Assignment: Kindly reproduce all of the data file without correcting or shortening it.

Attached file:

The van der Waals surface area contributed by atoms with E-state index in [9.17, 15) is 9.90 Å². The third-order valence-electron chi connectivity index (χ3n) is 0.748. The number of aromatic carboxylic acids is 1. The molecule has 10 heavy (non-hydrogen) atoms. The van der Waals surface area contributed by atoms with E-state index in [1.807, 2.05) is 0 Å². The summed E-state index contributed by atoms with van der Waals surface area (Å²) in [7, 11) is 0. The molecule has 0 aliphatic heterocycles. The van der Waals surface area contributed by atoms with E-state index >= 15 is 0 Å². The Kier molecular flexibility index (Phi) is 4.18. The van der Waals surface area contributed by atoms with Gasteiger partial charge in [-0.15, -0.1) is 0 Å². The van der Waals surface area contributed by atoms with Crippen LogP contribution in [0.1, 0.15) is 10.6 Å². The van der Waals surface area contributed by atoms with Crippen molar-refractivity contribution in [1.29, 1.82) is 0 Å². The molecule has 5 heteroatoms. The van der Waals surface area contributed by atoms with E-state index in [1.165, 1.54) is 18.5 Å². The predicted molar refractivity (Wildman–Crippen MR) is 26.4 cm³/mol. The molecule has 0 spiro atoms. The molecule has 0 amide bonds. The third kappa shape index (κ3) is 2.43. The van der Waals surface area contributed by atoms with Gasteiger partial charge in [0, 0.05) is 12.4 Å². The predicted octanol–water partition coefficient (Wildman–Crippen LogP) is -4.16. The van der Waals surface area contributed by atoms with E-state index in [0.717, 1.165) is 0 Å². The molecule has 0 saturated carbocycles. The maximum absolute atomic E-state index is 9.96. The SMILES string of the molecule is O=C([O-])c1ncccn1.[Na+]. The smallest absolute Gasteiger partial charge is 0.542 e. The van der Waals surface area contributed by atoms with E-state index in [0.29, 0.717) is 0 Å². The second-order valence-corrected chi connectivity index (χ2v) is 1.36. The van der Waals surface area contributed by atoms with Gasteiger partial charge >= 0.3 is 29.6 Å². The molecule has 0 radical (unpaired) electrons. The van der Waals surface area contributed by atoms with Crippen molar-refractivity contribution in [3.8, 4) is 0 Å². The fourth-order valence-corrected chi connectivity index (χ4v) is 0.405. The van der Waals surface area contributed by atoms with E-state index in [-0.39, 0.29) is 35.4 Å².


The van der Waals surface area contributed by atoms with E-state index in [9.17, 15) is 9.90 Å². The third-order valence-electron chi connectivity index (χ3n) is 0.748. The number of aromatic carboxylic acids is 1. The molecule has 10 heavy (non-hydrogen) atoms. The van der Waals surface area contributed by atoms with E-state index in [1.807, 2.05) is 0 Å². The summed E-state index contributed by atoms with van der Waals surface area (Å²) in [7, 11) is 0. The molecule has 0 aliphatic heterocycles. The van der Waals surface area contributed by atoms with E-state index >= 15 is 0 Å². The Kier molecular flexibility index (Phi) is 4.18. The van der Waals surface area contributed by atoms with Gasteiger partial charge in [-0.15, -0.1) is 0 Å². The van der Waals surface area contributed by atoms with Crippen LogP contribution in [0.1, 0.15) is 10.6 Å². The van der Waals surface area contributed by atoms with Crippen molar-refractivity contribution in [1.29, 1.82) is 0 Å². The molecule has 5 heteroatoms. The van der Waals surface area contributed by atoms with E-state index in [1.165, 1.54) is 18.5 Å². The predicted molar refractivity (Wildman–Crippen MR) is 26.4 cm³/mol. The molecule has 0 spiro atoms. The molecule has 0 amide bonds. The third kappa shape index (κ3) is 2.43. The van der Waals surface area contributed by atoms with Gasteiger partial charge in [0, 0.05) is 12.4 Å². The predicted octanol–water partition coefficient (Wildman–Crippen LogP) is -4.16. The van der Waals surface area contributed by atoms with E-state index in [0.717, 1.165) is 0 Å². The molecule has 0 saturated carbocycles. The maximum absolute atomic E-state index is 9.96. The SMILES string of the molecule is O=C([O-])c1ncccn1.[Na+]. The smallest absolute Gasteiger partial charge is 0.542 e. The van der Waals surface area contributed by atoms with E-state index in [0.29, 0.717) is 0 Å². The second-order valence-corrected chi connectivity index (χ2v) is 1.36. The van der Waals surface area contributed by atoms with Gasteiger partial charge >= 0.3 is 29.6 Å². The molecule has 0 radical (unpaired) electrons. The van der Waals surface area contributed by atoms with Crippen molar-refractivity contribution in [3.8, 4) is 0 Å². The fourth-order valence-corrected chi connectivity index (χ4v) is 0.405. The van der Waals surface area contributed by atoms with E-state index in [-0.39, 0.29) is 35.4 Å².